DS: I think any little guard aspired to be like Isiah. For us little guys, he was basketball royalty. I was humbled and honored to be able to pick his brain and get advice and do certain things for those few years we were together.

SLAMAs the face of the franchise, were you embraced by the fans right away or were the Canadian people a little slow to welcome pro basketball?

DS: After I played a couple games in the preseason my status immediately elevated. When I played well everything fell into place. I also think being a short player made me identifiable and relatable.

SLAMCulturally, what was the biggest change going from the United States to Canada?

DS: Man, the speed limit was in kilometers! I remember one time I was driving on Lake Shore and doing 75 and got pulled over. And I was like, ‘Man, it says I can do 75!’ And the cop said, ‘Nah, man this is kilometers.’ So I was like, ‘Aw, damn. My bad.’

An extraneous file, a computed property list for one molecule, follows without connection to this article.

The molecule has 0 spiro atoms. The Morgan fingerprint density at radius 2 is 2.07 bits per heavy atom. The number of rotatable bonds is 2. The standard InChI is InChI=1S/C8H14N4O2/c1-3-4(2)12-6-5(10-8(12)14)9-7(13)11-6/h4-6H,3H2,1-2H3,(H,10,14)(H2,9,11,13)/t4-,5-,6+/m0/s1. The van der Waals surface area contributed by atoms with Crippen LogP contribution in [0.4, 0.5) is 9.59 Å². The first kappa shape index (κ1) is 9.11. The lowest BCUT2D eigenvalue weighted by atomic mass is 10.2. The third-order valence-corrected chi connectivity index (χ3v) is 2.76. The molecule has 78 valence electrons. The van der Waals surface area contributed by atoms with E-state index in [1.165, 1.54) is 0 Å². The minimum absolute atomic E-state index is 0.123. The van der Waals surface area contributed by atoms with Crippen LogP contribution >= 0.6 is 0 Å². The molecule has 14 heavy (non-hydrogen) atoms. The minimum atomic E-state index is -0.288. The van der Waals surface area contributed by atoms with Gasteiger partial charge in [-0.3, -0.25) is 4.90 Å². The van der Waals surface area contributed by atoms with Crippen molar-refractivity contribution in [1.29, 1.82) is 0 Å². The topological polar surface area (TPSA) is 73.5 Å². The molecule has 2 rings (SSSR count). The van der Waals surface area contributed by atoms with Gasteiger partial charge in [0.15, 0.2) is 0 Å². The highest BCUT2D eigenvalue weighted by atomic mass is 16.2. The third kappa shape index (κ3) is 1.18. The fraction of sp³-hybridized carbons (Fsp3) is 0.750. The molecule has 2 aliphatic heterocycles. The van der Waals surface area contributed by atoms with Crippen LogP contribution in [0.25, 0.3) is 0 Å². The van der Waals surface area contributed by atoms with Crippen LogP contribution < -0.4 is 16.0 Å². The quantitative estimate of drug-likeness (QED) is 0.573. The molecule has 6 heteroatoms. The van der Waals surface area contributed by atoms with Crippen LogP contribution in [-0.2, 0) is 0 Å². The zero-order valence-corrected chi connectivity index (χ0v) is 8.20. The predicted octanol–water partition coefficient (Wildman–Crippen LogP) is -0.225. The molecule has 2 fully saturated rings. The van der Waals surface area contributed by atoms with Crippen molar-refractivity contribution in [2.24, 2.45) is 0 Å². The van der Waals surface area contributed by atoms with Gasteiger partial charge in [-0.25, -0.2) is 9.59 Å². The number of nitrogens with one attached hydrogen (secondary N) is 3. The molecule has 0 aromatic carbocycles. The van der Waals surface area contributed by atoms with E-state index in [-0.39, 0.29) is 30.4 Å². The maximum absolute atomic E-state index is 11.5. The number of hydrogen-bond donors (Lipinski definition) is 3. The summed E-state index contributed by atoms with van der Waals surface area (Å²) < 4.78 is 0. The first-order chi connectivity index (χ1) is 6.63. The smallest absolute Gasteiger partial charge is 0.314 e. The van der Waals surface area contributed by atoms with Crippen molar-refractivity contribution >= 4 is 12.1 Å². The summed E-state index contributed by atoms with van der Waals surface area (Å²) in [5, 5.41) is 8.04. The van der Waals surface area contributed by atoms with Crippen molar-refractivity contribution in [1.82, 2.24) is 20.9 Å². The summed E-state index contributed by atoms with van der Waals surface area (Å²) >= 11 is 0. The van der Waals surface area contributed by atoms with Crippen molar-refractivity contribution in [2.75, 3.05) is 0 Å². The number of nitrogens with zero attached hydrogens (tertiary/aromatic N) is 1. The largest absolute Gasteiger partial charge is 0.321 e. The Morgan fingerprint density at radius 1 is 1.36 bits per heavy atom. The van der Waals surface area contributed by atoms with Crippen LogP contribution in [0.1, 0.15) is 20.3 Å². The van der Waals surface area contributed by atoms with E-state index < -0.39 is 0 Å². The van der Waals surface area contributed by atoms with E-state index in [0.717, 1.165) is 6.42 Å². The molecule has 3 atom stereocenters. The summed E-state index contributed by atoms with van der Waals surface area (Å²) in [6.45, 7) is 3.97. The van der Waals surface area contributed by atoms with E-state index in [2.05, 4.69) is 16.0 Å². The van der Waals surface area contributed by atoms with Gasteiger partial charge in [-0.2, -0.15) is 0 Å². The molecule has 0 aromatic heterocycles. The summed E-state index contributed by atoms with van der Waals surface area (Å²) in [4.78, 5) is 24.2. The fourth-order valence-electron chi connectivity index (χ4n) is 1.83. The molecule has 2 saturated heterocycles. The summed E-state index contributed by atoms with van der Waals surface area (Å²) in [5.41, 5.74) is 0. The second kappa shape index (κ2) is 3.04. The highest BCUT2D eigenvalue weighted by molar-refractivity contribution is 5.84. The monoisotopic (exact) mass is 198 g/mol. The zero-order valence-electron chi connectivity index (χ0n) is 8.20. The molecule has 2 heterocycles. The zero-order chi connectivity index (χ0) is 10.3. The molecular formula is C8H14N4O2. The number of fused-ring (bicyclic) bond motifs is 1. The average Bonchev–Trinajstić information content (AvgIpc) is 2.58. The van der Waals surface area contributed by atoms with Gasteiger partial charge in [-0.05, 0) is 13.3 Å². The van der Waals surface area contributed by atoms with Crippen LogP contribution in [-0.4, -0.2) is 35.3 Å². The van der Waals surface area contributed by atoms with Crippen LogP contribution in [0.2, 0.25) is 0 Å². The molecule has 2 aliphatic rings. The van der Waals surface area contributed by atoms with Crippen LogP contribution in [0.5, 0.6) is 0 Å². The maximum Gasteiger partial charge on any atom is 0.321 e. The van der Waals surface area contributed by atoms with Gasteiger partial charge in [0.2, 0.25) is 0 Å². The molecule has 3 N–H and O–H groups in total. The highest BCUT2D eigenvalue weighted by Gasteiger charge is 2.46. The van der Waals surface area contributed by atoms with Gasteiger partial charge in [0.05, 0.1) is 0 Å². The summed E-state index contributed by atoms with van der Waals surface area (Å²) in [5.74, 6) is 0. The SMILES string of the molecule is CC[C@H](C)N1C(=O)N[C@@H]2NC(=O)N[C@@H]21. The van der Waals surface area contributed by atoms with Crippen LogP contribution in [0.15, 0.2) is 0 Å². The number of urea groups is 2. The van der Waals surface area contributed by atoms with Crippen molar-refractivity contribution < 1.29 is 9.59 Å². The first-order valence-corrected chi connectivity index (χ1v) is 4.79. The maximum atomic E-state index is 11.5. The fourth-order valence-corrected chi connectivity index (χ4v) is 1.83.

SLAMThe Raptors brought you out during 2016 All-Star Weekend and the fans cheered for you. Was that always the case after you were traded?

DS: [Laughs] Nah, it definitely wasn’t always like that. When I first got traded there was some hard feelings but as time moved on, I think everything was forgiven. At the end of the day, I was one of the original Raptors and helped the city of Toronto. It’s a great feeling to know that I had an impact on people’s basketball lives up there.

SLAMBetween 1995-98, the Raptors drafted you, Tracy McGrady, Marcus Camby and Vince Carter. Do you ever think about what could have been?

DS: I think about it from time to time. Those guys turned out to be hell of ball players. You have to give a lot of credit to Toronto for drafting the way they did. To come back-to-back-to-back-to-back with myself, Marcus, T-Mac and Vince Carter…If you keep that together, I mean, damn man, it don’t get any better than that!

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SLAMWhen you were traded, were you worried that your personal life was going to interfere with your professional life?